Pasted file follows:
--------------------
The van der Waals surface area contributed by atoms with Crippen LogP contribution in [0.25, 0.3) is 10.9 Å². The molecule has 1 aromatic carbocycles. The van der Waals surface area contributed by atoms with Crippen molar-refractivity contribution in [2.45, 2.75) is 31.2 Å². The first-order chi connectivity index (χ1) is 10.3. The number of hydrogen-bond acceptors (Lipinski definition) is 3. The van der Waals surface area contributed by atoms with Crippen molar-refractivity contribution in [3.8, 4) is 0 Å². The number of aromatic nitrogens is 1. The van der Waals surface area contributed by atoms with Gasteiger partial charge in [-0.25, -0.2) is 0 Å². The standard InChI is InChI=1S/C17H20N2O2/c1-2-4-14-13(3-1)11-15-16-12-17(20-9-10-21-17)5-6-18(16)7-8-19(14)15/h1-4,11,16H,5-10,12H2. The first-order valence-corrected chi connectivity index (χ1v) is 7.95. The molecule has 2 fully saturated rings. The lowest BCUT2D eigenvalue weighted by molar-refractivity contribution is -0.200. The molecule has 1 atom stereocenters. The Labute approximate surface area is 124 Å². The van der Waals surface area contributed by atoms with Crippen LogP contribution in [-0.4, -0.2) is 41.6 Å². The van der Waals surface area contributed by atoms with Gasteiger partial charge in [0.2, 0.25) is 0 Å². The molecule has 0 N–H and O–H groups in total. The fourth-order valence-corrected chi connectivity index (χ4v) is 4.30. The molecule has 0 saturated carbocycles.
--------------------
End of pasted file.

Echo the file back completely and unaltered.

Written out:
The van der Waals surface area contributed by atoms with Crippen LogP contribution in [0.25, 0.3) is 10.9 Å². The molecule has 1 aromatic carbocycles. The van der Waals surface area contributed by atoms with Crippen molar-refractivity contribution in [2.45, 2.75) is 31.2 Å². The first-order chi connectivity index (χ1) is 10.3. The number of hydrogen-bond acceptors (Lipinski definition) is 3. The van der Waals surface area contributed by atoms with Crippen molar-refractivity contribution in [3.8, 4) is 0 Å². The number of aromatic nitrogens is 1. The van der Waals surface area contributed by atoms with Gasteiger partial charge in [-0.25, -0.2) is 0 Å². The standard InChI is InChI=1S/C17H20N2O2/c1-2-4-14-13(3-1)11-15-16-12-17(20-9-10-21-17)5-6-18(16)7-8-19(14)15/h1-4,11,16H,5-10,12H2. The first-order valence-corrected chi connectivity index (χ1v) is 7.95. The molecule has 2 fully saturated rings. The lowest BCUT2D eigenvalue weighted by molar-refractivity contribution is -0.200. The molecule has 1 atom stereocenters. The Labute approximate surface area is 124 Å². The van der Waals surface area contributed by atoms with Crippen LogP contribution in [-0.4, -0.2) is 41.6 Å². The van der Waals surface area contributed by atoms with Gasteiger partial charge in [0.2, 0.25) is 0 Å². The molecule has 0 N–H and O–H groups in total. The fourth-order valence-corrected chi connectivity index (χ4v) is 4.30. The molecule has 0 saturated carbocycles.